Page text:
Alexandria is advising residents to file a claim for flood damage after the Alexandria’s sewer system was backed up by a rush of water 30 times greater than what the city can accommodate in an intense storm last Thursday (July 23).
The most impacted areas were Del Ray, Old Town and Park Fairfax, the latter of which had water reaching to the level of car windows, according to the Alexandria Times.
“While last night’s storm was nearly 30 times more intense than the City’s storm sewer system is designed to handle, the City is currently planning and prioritizing infrastructure improvement projects in the 10-year Capital Improvement Program that will address flooding and drainage issues in less extreme cases,” the city said in a news release.
At one point the Alexandria Fire Department responded to nearly a dozen calls for service to help with flooding throughout the city.
Mayor Justin Wilson said on social media that the city needs to prioritize further investments in climate-resilient infrastructure, since the storm was “between 50 and 100-year but with greater intensity.”
Last year it was a “100-year” storm. Last night’s storm was between 50 and 100-year but with greater intensity….
The full release from the city is below the jump.
City of Alexandria Advises Residents and Businesses on Cleanup Following Flash Flooding
For Immediate Release: July 24, 2020
Following the severe storms and flash flooding of July 23, the City of Alexandria reminds residents and businesses to exercise caution and be alert for impassable roads, power outages, indoor sewer backups, and other flood-related issues. Last night’s severe storm dropped 2 to 3 inches of rain in 30 minutes, creating a brief, extremely high-intensity event that caused significant flash flooding in many areas, including some not normally impacted by flooding.
City crews are currently inspecting and cleaning culverts, and clearing curb inlets of debris that may have clogged them during the flooding. Residents removing debris from their property or homes should place it curbside for pickup on their next refuse collection day. Debris collected by a private contractor must be removed by the contractor.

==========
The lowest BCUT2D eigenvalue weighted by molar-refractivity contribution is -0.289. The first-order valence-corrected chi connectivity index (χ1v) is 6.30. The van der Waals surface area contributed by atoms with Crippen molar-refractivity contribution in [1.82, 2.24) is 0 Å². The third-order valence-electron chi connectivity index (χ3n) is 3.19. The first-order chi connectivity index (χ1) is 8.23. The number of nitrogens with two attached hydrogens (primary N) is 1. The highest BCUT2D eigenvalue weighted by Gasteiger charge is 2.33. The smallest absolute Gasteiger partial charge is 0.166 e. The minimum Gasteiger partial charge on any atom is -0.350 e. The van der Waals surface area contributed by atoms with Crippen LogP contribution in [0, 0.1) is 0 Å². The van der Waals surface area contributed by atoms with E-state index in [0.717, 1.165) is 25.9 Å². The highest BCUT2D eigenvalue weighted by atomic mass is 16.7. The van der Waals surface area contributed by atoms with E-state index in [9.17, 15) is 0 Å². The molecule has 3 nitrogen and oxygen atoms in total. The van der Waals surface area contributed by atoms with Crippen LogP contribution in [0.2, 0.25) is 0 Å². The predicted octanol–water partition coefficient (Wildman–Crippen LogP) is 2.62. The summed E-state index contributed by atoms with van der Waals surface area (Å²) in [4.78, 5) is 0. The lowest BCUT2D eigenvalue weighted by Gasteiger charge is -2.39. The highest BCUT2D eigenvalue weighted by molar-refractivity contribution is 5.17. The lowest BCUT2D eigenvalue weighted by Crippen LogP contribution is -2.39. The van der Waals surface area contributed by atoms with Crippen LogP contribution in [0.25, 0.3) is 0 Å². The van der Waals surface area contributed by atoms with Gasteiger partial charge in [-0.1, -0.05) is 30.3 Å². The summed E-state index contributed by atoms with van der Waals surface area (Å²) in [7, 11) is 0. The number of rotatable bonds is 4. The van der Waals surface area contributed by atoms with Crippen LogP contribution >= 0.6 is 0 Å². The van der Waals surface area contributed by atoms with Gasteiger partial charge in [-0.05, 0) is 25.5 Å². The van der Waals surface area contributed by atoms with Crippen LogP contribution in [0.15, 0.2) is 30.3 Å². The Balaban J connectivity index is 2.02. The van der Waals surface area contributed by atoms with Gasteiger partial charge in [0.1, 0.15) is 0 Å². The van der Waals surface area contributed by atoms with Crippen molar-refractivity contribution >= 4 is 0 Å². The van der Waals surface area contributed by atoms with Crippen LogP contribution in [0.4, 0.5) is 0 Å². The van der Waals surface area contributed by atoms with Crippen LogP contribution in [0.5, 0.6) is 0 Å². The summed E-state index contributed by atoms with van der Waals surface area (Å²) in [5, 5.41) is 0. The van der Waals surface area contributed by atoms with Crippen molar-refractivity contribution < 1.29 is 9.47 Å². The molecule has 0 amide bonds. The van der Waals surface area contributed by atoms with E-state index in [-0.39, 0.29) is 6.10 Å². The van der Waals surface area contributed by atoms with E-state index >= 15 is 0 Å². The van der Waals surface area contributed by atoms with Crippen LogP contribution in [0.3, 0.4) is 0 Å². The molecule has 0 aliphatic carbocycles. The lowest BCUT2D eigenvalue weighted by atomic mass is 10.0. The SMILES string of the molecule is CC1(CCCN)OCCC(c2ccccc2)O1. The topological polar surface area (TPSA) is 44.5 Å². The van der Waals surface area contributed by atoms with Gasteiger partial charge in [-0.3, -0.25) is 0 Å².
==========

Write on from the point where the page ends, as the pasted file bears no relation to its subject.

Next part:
To report a power outage, call Dominion Energy at 866.366.4357. If you encounter an intersection with an inoperable traffic signal, use caution and treat it as a four-way stop.
Never attempt to turn off power at the electric panel if standing water is present. Call your building manager or electric utility to shut off power outside at the meter. Never step into a flooded room if water may be in contact with electrical outlets, appliances or cords. Never touch electric wires, switches or fuses when you are wet or standing in water.
MISSING UTILITY HOLE COVERS
Please do not attempt to move utility hole covers. Report problems via Alex311 online or by calling 311 or 703.746.4311.
Cleanup of sewage backups in homes and businesses is the responsibility of the property owner. Property owners are advised to take the following actions after a sewer backup:
- Take photos of the damage to basement rooms and furnishings.
- Report the damage to your insurance company.
- Put damaged carpet, furniture, and other household items at the curb on your next trash collection day for free pickup by City crews if you normally receive City trash collection.
- Contact a commercial firm for cleanup of water damage, if necessary.
- After the rain stops, if sewage has come through a floor or plumbing drain, open the drain to allow as much water to drain out as possible; use buckets, a sump pump, or other means to remove as much of the contaminated water as possible.
- Information about filing a claim with the City is available online or by calling 703.838.4549. All claims will be investigated.
- For health-related questions, contact the Alexandria Health Department, Environmental Health Division, at 703.838.4400, ext. 266.
Residents who experience backups may benefit from the City’s sewer Backflow Preventer Assistance Program for homeowners.
If you encounter standing water on roads, trails, or sidewalks, do not drive, walk, bike or otherwise travel through it. Turn around, don’t drown!
Flash floods develop quickly during periods of heavy rainfall, sometimes in just a few minutes. Staying informed and being prepared for flooding are some of the best ways to protect yourself and your property. Sign up for alerts from theCity of Alexandria and the National Weather Service for severe weather updates.
While last night’s storm was nearly 30 times more intense than the City’s storm sewer system is designed to handle, the City is currently planning and prioritizing infrastructure improvement projects in the 10-year Capital Improvement Program that will address flooding and drainage issues in less extreme cases. The City identifies flooding and drainage projects through resident complaints, analyses, and field observations.
For additional information, visit alexandriava.gov/Flooding.
Staff photo by James Cullum